Market Review

  • Aided by a powerful year-end rally, U.S. stocks (S&P 500 Index) jumped nearly 12% in Q4 to finish up 26% for the year, and end within a whisper of its all-time high. Smaller-cap stocks (Russell 2000 Index), which lagged their larger counterparts for most of the year, also rallied sharply in the fourth quarter (+14%) to end the year with a respectable gain of 17%.
  • Developed International and emerging-market stocks also posted solid gains but couldn’t keep pace with U.S. markets. Developed International stocks (MSCI EAFE) gained a very respectable 18%, while emerging-market stocks (MSCI EM Index) posted nearly 10% returns.
  • Bonds also rallied sharply in the fourth quarter aided by a significant drop in treasury yields. The benchmark 10-year treasury yield fell 100bps in Q4 resulting in a 6.8% return for the Bloomberg US Aggregate Bond Index. Interestingly, despite massive intra-year volatility, the 10-year treasury yield ended the year exactly where it started. For the year, the AGG finished up 5.5%. Credit was a standout performer both in Q4 and for the full year. High-Yield bonds (ICE BofA High Yield Index) were up 7.1% in Q4, finishing up 13.5% for the year.

Performance reflects index returns as follows (left to right): Bloomberg US Aggregate,  ICE BofA US High Yield, S&P 500, Russell 2000, MSCI EAFE, MSCI EM, Morningstar US Fund Multistrategy Index, SG Trend Index. Source: Morningstar Direct. Data as of 12/31/2023.

Historic Money Supply Growth Helped Fuel Inflation but as it Contracts, We Expect Inflation to Decline

  • This chart compares the year-over-year growth of money supply (or M2) and core CPI.
  • A key driver of inflation was the dramatic increase in Money Supply (or M2) that occurred during the pandemic. Now that M2 is contracting, we suspect inflation could continue to decline from current levels.
  • In late September, the Fed paused their rate hiking cycle but indicated there could be more hikes this year if inflation reaccelerates.
  • Projections released in the Fed’s dot plot showed the likelihood of one more 25bps increase at the November 1 meeting, then two cuts in 2024.

Source: Federal Reserve. Data as of 12/31/2023

Concentration Within the S&P 500 is at its Highest Levels in 50 Years

  • The concentration within the S&P 500 has soared past where it was in 2021 and the tech bubble. It is closing in on a level last seen during the early-1970s—a period known for the leadership of the Nifty Fifty stocks.
  • This chart shows the 10 largest stocks accounting for more than 30% of the total market capitalization of the S&P 500.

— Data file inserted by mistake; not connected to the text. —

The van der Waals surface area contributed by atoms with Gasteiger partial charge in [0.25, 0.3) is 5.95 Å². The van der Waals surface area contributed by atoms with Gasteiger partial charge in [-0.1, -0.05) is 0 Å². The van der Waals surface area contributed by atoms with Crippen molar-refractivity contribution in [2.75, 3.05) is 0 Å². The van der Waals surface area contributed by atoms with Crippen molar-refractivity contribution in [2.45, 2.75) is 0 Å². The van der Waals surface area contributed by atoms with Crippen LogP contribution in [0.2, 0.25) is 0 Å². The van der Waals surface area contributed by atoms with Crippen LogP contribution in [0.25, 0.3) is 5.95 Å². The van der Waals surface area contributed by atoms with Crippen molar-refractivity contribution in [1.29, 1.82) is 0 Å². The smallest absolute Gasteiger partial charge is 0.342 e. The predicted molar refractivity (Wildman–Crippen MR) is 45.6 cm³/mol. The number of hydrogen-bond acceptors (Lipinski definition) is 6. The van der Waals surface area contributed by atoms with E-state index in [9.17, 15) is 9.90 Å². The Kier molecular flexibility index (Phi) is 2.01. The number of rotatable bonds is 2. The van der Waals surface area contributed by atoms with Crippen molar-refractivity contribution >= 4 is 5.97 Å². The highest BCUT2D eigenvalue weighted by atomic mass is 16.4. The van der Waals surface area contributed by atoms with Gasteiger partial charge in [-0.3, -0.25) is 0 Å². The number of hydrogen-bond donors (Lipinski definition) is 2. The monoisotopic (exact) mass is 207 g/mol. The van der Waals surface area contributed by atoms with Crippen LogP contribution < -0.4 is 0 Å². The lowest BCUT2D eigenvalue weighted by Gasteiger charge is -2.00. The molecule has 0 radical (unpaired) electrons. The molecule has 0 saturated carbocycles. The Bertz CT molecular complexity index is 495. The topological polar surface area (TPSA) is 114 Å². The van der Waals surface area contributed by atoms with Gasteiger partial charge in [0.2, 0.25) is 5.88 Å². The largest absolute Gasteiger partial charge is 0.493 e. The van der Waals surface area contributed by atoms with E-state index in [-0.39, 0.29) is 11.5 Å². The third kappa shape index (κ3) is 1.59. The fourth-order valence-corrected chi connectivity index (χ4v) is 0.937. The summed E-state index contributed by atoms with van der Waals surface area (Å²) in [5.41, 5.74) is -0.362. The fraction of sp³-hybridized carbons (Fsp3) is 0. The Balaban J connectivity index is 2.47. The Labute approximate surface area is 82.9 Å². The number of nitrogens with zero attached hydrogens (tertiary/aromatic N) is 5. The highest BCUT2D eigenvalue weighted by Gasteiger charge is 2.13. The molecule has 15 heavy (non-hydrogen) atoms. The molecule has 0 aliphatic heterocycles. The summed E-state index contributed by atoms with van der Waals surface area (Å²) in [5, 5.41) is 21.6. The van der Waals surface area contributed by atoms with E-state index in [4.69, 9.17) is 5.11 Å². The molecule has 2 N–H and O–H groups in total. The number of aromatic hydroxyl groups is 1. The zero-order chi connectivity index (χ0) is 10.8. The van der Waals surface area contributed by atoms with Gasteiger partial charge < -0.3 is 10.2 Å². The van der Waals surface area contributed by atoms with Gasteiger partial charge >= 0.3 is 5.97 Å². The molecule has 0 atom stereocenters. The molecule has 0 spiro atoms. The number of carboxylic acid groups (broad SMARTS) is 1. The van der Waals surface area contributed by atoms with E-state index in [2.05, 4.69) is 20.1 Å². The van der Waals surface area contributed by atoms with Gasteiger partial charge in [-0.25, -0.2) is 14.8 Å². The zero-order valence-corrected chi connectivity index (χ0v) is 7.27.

Source: Ned Davis Research. Data as of 12/31/2023.

There are Opportunities in U.S. Stocks Outside the

“Magnificent 7”

  • Much of the performance in the “Mag 7” stocks was driven by multiple expansion – at year-end, the “Mag 7” stocks trade at a 35x multiple.
  • By comparison, the remaining 493 stocks in the S&P 500 trade at a more reasonable multiple of 19x earnings.
  • We believe there is potential for some out of favor segments of the stock market – value stocks, small caps, etc. to perform well in 2024.

Source: Bloomberg LP. Data as of 12/31/2023. Magnificent Seven stocks: Alphabet,, Apple, Meta Platforms, Microsoft, Nvidia, Tesla.

Despite Massive Intra-Year Volatility, the Benchmark 10-Year Treasury Yield Ended the Year Exactly Where it Started

Source: Federal Reserve. Data as of 12/31/2023

The Yield Curve Remains Inverted

  • There are many market indicators that support the recession outlook:
  • The Treasury yield curve has been and remains steeply inverted, the Conference Board’s Leading Economic Indicator (LEI) has declined 18 straight months, and there is some clear evidence that tighter monetary policy is impacting the housing market and lending conditions, which impacts business investment.
  • While we anticipate a recession, our base case is that it will be relatively mild, partly because many companies and investors have been anticipating a recession. Amid this build up, some companies, especially tech, have already laid off workers and slowed hiring, which help to loosen the labor market and ease inflationary pressures.

Source: U.S. Department of Treasury. Data as of 12/31/2023

Starting Bond Yields are Highly Correlated With 5-Year Total Returns


Source: Bloomberg LP. Data as of 12/31/2023.

Bond Yields and Expected Returns Have Increased Meaningfully


Source: Morningstar Direct. Data as of 12/31/2023.

Historically, Fed Tightening Cycles Lead to Recession


Source: Board of Governors of the Federal Reserve System, IMF, National Bureau of Economic Research (NBER).

Owning/Buying U.S. Stocks After a 25% Market Decline Typically Pays Off for Longer-Term Investors

Source: Morningstar Direct. Data is for the S&P 500 Index. Data as of 12/31/2023.